WASHINGTON — In a stinging rebuke of the military’s efforts to curb sexual assault, members of a Senate panel hammered Defense Department officials on Wednesday for making too little progress in combating the crimes and failing to improve a military justice system that victims described as slow and uncaring.
During a two-part hearing, the panel heard harrowing testimony from several victims, who said military justice is broken and pushed for Congress to take action to stem the rape, sexual assault and sexual harassment that they said are pervasive in all the service branches.
Pentagon officials said they are taking the problem seriously. “Sexual assault in the military is not only an abhorrent crime that does enormous harm to the victim, but it is also a virulent attack on the discipline and good order on which military cohesion depends,” said Robert Taylor, the Pentagon’s acting general counsel.
“The Air Force has zero tolerance for this offense,” added Lt. Gen. Richard Harding, the judge advocate general of the Air Force.
But lawmakers pointed to a decision by an Air Force general to reverse a guilty verdict in a sexual assault case as evidence of how the military fails the victims who come forward to report the crimes. Under military law, a commander who convenes a court-martial is known as the convening authority and has the sole discretion to reduce or set aside guilty verdicts and sentences or to reverse a jury’s verdict.
Her voice rising, Sen. Kirsten Gillibrand, D-N.Y., said all the training and all the promises of “zero tolerance” from the witnesses amounted to nothing if a convening authority is the only individual who can decide whether to overturn a case. Gillibrand is the chairwoman of the Senate Armed Services personnel subcommittee.
“I appreciate the work you’re doing, but it’s not enough,” she told the military officers arrayed at a long witness table.
Rebekah Havrilla, a former Army sergeant, told the panel that she encountered a “broken” military criminal justice system after she was raped by another service member while serving in Afghanistan. Havrilla described suffering from post-traumatic stress disorder and described how her case was eventually closed after senior commanders decided not to pursue charges.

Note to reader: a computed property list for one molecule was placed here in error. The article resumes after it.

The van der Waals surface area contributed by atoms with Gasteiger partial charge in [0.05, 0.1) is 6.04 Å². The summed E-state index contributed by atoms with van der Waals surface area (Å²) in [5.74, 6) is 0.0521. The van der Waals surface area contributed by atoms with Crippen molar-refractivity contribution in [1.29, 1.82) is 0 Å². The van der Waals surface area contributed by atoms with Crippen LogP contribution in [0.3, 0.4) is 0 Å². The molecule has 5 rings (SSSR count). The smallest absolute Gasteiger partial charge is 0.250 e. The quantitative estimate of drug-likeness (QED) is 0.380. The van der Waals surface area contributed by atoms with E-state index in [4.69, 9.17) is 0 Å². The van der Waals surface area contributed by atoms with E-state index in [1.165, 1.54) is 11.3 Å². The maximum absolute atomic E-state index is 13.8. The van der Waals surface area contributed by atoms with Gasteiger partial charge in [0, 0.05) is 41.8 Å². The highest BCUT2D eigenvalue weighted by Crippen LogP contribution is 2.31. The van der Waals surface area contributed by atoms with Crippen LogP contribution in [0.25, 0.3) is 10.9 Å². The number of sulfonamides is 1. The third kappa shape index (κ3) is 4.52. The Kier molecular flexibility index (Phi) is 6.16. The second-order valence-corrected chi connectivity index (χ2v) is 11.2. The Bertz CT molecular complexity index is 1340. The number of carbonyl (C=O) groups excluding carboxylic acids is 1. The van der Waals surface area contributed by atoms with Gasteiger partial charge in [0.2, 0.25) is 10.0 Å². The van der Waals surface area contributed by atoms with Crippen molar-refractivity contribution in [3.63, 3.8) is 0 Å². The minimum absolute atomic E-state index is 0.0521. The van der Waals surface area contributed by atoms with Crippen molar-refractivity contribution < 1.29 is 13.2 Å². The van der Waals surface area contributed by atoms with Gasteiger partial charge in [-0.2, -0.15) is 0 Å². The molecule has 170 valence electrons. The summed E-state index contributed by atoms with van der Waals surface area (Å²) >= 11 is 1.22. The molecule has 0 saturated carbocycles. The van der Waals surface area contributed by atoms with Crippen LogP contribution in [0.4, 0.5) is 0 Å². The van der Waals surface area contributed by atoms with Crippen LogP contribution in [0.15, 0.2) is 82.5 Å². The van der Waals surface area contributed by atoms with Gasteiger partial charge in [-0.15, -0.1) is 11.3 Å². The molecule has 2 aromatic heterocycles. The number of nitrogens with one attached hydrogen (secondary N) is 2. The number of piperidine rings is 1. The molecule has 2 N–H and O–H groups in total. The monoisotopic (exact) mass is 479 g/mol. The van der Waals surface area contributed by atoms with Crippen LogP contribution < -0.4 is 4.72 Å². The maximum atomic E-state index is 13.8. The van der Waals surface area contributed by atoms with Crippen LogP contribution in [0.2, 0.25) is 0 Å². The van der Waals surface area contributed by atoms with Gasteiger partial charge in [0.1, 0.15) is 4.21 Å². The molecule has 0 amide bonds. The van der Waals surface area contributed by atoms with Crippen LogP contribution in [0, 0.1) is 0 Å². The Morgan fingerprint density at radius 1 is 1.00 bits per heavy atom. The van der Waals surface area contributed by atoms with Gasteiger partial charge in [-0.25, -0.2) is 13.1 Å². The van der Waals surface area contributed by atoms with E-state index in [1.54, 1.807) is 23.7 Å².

“What we need is a military with a fair and impartial criminal justice system, one that is run by professional and legal experts, not unit commanders,” Havrilla said.
BriGette McCoy, a former Army specialist and a Persian Gulf war veteran, said she was raped when she was 18 and at her first duty station. But she did not report it. Three years later, she reported being sexually harassed and asked for an apology and to be removed from working directly with the offender.
“They did remove me from his team and his formal apology consisted of him driving by me on base and saying ‘sorry’ out of his open car door window,” McCoy told the subcommittee.
Defense Secretary Chuck Hagel has ordered a review of Air Force Lt. Gen. Craig Franklin’s decision to overturn the sexual assault conviction against Lt. Col. James Wilkerson, a former inspector general at Aviano Air Base in Italy.
The case is generating support for legislation that would prevent commanding officers from overturning rulings made by judges and juries at courts-martial proceedings.
“It appears to me that the Aviano general has really failed,” said Sen. Claire McCaskill, D-Mo., referring to Franklin.
Anu Bhagwati of the Service Women’s Action Network told the panel that commanders are unable to make impartial decisions because they usually have a professional relationship with the accused and, often times, with the victim as well. Bhagwati, a former Marine Corps captain, said court-martial cases should be left in the hands of “trained, professional, disinterested prosecutors.”